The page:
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See detailMilk mid-infrared spectra enable prediction of lactation-stage-dependent methane emissions of dairy cattle within routine population-scale milk recording schemes
Vanlierde, Amélie ULiege; Vanrobays, Marie-Laure ULiege; Gengler, Nicolas ULiege et al

in Animal Production Science (2016), 56(3), 258-264

Mitigating the proportion of energy intake lost as methane could improve the sustainability and profitability of dairy production. As widespread measurement of methane emissions is precluded by current in ... [more ▼]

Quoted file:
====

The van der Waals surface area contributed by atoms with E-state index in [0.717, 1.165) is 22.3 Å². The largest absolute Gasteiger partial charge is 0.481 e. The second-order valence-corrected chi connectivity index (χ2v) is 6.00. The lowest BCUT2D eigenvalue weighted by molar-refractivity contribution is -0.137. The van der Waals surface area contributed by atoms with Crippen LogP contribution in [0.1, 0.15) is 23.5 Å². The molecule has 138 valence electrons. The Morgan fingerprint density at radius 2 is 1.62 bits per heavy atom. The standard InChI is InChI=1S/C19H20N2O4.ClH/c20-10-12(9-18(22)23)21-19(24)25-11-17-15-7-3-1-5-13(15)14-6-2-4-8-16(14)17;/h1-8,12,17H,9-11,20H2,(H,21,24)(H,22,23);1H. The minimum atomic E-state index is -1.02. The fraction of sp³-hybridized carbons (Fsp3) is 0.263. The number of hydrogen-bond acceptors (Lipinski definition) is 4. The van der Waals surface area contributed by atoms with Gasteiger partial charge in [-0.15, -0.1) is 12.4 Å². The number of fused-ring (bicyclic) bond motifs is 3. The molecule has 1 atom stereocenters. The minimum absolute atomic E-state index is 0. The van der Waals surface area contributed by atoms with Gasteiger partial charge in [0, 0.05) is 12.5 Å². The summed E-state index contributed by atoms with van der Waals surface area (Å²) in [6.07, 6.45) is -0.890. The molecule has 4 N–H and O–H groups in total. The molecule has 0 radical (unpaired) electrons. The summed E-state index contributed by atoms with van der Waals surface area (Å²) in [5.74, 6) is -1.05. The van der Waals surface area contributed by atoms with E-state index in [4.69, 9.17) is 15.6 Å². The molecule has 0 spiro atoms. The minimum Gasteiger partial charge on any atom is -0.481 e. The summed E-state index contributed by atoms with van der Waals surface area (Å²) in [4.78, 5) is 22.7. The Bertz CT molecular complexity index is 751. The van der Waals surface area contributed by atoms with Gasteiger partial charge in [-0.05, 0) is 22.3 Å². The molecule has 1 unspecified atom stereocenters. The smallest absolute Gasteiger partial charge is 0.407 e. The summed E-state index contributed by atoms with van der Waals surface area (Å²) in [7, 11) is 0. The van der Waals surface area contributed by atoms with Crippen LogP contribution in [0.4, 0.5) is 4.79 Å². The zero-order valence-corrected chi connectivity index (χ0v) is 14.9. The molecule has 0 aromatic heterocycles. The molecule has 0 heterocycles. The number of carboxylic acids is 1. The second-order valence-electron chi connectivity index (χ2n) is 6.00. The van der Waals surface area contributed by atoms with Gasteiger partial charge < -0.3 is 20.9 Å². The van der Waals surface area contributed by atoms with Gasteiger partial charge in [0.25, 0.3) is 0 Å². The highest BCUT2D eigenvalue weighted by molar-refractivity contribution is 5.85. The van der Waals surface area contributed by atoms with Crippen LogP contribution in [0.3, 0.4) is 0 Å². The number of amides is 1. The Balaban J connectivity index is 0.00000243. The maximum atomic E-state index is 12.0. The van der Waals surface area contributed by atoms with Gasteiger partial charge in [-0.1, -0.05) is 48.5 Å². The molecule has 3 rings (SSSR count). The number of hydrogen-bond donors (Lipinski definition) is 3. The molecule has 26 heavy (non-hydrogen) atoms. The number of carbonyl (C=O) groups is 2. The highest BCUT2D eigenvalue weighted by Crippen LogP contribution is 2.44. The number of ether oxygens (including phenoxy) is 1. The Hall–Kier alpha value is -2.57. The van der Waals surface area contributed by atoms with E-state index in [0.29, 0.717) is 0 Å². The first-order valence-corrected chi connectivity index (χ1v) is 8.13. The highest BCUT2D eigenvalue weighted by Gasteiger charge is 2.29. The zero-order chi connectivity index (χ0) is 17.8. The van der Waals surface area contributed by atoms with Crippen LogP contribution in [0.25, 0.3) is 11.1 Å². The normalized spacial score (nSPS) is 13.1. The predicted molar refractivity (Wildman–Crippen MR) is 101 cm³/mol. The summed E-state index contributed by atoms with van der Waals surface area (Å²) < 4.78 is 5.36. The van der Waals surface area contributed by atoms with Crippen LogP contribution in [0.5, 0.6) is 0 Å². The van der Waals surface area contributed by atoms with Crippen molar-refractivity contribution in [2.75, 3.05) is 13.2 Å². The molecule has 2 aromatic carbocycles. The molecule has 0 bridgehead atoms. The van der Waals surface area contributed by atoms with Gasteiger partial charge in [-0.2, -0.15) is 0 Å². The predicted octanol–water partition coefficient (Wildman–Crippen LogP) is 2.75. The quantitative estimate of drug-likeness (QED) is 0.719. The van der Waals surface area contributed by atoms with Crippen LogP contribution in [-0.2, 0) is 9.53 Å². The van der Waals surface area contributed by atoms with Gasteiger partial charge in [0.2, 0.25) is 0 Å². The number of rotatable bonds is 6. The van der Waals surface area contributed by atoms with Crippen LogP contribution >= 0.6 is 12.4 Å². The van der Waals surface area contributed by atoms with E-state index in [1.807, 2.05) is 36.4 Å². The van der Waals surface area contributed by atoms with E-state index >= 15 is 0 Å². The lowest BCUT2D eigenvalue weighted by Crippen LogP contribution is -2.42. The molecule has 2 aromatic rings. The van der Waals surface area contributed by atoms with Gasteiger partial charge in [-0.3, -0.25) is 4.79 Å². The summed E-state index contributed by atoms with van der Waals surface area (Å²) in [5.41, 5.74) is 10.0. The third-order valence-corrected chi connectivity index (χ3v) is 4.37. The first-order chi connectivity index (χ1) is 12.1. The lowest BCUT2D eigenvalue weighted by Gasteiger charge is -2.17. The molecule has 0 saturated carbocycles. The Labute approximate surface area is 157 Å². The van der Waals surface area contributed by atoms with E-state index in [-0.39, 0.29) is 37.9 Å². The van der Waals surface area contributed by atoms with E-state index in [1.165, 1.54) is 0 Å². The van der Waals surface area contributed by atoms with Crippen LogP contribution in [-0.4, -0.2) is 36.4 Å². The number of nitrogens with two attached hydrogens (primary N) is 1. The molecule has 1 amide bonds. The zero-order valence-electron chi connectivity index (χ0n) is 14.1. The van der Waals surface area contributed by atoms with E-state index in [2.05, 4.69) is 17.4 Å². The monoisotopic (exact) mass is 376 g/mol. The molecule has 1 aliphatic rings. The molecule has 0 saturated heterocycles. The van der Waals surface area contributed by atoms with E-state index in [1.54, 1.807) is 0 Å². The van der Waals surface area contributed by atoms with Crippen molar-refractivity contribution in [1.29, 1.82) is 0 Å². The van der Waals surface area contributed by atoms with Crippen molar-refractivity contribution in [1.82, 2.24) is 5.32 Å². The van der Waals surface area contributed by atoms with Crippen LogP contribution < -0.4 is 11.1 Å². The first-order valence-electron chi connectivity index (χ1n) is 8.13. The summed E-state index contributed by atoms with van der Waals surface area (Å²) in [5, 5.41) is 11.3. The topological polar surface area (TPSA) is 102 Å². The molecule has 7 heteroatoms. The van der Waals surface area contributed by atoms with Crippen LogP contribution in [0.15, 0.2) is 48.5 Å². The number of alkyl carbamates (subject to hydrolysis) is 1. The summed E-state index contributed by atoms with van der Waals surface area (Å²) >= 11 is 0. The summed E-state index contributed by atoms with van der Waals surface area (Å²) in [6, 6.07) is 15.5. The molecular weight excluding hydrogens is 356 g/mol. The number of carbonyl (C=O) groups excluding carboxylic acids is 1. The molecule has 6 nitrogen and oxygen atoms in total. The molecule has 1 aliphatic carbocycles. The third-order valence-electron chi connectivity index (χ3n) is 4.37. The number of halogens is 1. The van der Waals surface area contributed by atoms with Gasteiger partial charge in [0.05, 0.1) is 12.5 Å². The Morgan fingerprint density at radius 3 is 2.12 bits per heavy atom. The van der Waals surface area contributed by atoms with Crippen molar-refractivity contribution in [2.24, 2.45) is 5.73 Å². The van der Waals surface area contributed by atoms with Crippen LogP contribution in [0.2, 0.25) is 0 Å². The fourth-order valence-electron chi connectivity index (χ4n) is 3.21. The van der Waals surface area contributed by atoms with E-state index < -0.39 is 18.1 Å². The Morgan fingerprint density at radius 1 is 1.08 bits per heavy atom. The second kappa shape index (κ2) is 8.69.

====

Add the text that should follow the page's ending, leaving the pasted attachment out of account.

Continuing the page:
Mitigating the proportion of energy intake lost as methane could improve the sustainability and profitability of dairy production. As widespread measurement of methane emissions is precluded by current in vivo methods, the development of an easily measured proxy is desirable. An equation has been developed to predict methane from the mid-infrared (MIR) spectra of milk within routine milk-recording programs. The main goals of this study were to improve the prediction equation for methane emissions from milk MIR spectra and to illustrate its already available usefulness as a high throughput phenotypic screening tool. A total of 532 methane measurements considered as reference data (430 ± 129 g of methane/day) linked with milk MIR spectra were obtained from 165 cows using the SF6 technique. A first derivative was applied to the MIR spectra. Constant (P0), linear (P1) and quadratic (P2) modified Legendre polynomials were computed from each cows stage of lactation (days in milk), at the day of SF6 methane measurement. The calibration model was developed using a modified partial least-squares regression on first derivative MIR data points × P0, first derivative MIR data points × P1, and first derivative MIR data points × P2 as variables. The MIR-predicted methane emissions (g/day) showed a calibration coefficient of determination of 0.74, a cross-validation coefficient of determination of 0.70 and a standard error of calibration of 66 g/day. When applied to milk MIR spectra recorded in the Walloon Region of Belgium (≈2 000 000 records), this equation was useful to study lactational, annual, seasonal, and regional methane emissions. We conclude that milk MIR spectra has potential to be used to conduct high throughput screening of lactating dairy cattle for methane emissions. The data generated enable monitoring of methane emissions and production characteristics across and within herds. Milk MIR spectra could now be used for widespread screening of dairy herds in order to develop management and genetic selection tools to reduce methane emissions. [less ▲]